A Better Tool for Cutting Wings

Discussion in 'Cooking Equipment Reviews' started by scott123, Jan 2, 2006.

  1. scott123

    scott123

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    I make a LOT of chicken wings and find myself spending quite a bit of time separating the wing from the drummette with kitchen shears. I initially thought that I could figure out some anatomical insight that would allow me to make quick work of it, but the more I understand the anatomy, it seems like brute force is the only way.

    I've tried a knife and it seems to take even more time than shears do. A cleaver would probably make quick work of it, but I like to cut the wing right at the joint and I feel like my cleaver technique would be too imprecise and I'd end up cutting on the bone instead.

    There has to be a better tool out there. I think a longer pair of kitchen shears would be ideal. The ones I have are 8" and they just don't give me the required torque. I've looked around for longer shears and it seems like they're all pretty much the same length. A pair of stainless steel tinsnips, if such a thing exists, would be fantastic. Regular tinsnips would work, but having to worry about rust would be a huge hassle.

    Any ideas?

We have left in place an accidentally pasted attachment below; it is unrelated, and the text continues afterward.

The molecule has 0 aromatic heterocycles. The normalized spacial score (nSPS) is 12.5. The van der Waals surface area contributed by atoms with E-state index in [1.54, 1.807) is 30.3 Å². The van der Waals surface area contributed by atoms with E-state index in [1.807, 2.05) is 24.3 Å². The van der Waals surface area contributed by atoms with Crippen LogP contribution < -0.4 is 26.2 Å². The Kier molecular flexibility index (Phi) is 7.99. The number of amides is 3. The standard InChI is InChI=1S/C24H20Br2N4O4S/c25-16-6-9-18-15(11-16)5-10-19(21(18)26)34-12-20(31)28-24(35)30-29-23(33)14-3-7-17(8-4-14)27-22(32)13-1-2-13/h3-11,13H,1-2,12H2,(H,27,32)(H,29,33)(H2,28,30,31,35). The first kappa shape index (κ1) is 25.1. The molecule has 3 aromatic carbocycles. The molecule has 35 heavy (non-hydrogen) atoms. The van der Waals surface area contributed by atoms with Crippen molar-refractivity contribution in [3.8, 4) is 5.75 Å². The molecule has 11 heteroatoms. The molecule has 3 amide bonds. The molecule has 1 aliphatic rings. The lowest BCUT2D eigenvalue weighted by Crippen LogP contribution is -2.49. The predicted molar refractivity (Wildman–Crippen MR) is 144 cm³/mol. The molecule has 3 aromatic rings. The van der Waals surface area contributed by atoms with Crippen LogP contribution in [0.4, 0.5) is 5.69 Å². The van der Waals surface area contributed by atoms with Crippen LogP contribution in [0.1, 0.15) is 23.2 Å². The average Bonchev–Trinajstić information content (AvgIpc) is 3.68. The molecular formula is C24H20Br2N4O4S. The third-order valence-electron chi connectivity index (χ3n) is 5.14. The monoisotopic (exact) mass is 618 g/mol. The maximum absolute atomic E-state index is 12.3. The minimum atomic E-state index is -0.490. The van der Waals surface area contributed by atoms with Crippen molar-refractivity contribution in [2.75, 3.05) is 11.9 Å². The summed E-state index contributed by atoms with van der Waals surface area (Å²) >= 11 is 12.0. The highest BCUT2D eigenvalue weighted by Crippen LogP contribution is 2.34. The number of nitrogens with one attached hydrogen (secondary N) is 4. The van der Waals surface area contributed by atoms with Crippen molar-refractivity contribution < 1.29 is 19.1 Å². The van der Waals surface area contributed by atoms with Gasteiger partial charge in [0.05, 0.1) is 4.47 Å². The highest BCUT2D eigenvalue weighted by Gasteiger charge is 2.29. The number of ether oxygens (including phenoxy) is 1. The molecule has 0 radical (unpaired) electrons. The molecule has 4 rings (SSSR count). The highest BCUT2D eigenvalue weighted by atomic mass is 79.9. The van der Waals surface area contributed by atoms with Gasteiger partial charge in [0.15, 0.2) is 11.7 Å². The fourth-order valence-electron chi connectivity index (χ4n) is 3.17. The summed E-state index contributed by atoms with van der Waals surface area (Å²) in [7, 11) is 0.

2. blade55440

    blade55440

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    I don't know, but my boning knife does just fine, granted I'm not prepping a few dozen pounds of chicken wings, so my opinion might be biased.

    I think just a real sharp knife will do just fine if you want to seperate the joints instead of just cutting THROUGH bone. If anything just use a nice heavy chef's knife, should make easy work of any chicken in the way.
     
  3. gonefishin

    gonefishin

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    Hi Scott,

    I've got a pair of bone shears (or sometimes called poultry shears) that work quite nice.

    Here's just one example...

    good luck :)
    dan
     
  4. someday

    someday

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    Cutting up chicken wingls is insanely easy. All you have to do is make sure you slice through the joint instead of through the bone. If you find the notch between the bones you should go right through with little to no resistence.

    I can't really explain how to do it better than that. But in all seriouslness it should take you about 3 seconds per wing. Its all a matter of knowing where the joints are.

    I might take the meat off a couple of wings and practicing while being able to see it to know what I am talking about.

    Hope this helps.
     
  5. foodpump

    foodpump

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    Same as above, just use a heavy-ier knife and cut right through the cartlidge(sp?) inbetween the joints. Don't use the shears, or you will be constantly picking up the wing, picking up the shears, dropping the wings, dropping the shears, etc
     
  6. ma facon

    ma facon

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    Use a chefs knife and cut the joints when the wing is at a 45[or so ] degree angle facing you[ up ] Hold the wing by the drummie and cut the tip off first then the forearm. Stretch the wing out in it's natural position, This way I find it to be the most obvious and simplest.:chef: